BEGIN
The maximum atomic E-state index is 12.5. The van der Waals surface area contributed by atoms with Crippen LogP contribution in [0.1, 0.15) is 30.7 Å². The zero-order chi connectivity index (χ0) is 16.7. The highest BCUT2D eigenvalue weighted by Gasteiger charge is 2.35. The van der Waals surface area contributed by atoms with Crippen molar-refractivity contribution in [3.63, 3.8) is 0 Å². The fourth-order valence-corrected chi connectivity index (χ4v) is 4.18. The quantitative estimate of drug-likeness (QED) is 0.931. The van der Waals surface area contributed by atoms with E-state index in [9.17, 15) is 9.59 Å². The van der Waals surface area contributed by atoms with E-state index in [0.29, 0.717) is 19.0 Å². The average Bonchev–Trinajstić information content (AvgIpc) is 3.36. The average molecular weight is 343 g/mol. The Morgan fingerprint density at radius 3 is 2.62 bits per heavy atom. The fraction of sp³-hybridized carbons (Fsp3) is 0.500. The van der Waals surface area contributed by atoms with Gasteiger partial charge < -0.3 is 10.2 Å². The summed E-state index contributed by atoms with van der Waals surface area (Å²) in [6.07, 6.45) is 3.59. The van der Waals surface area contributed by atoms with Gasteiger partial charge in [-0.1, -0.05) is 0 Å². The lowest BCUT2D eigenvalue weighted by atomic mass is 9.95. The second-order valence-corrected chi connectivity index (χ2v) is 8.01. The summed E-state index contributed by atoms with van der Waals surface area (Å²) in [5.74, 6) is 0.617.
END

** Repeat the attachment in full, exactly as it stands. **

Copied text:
The maximum atomic E-state index is 12.5. The van der Waals surface area contributed by atoms with Crippen LogP contribution in [0.1, 0.15) is 30.7 Å². The zero-order chi connectivity index (χ0) is 16.7. The highest BCUT2D eigenvalue weighted by Gasteiger charge is 2.35. The van der Waals surface area contributed by atoms with Crippen molar-refractivity contribution in [3.63, 3.8) is 0 Å². The fourth-order valence-corrected chi connectivity index (χ4v) is 4.18. The quantitative estimate of drug-likeness (QED) is 0.931. The van der Waals surface area contributed by atoms with E-state index in [9.17, 15) is 9.59 Å². The van der Waals surface area contributed by atoms with E-state index in [0.29, 0.717) is 19.0 Å². The average Bonchev–Trinajstić information content (AvgIpc) is 3.36. The average molecular weight is 343 g/mol. The Morgan fingerprint density at radius 3 is 2.62 bits per heavy atom. The fraction of sp³-hybridized carbons (Fsp3) is 0.500. The van der Waals surface area contributed by atoms with Gasteiger partial charge < -0.3 is 10.2 Å². The summed E-state index contributed by atoms with van der Waals surface area (Å²) in [6.07, 6.45) is 3.59. The van der Waals surface area contributed by atoms with Gasteiger partial charge in [-0.1, -0.05) is 0 Å². The lowest BCUT2D eigenvalue weighted by atomic mass is 9.95. The second-order valence-corrected chi connectivity index (χ2v) is 8.01. The summed E-state index contributed by atoms with van der Waals surface area (Å²) in [5.74, 6) is 0.617.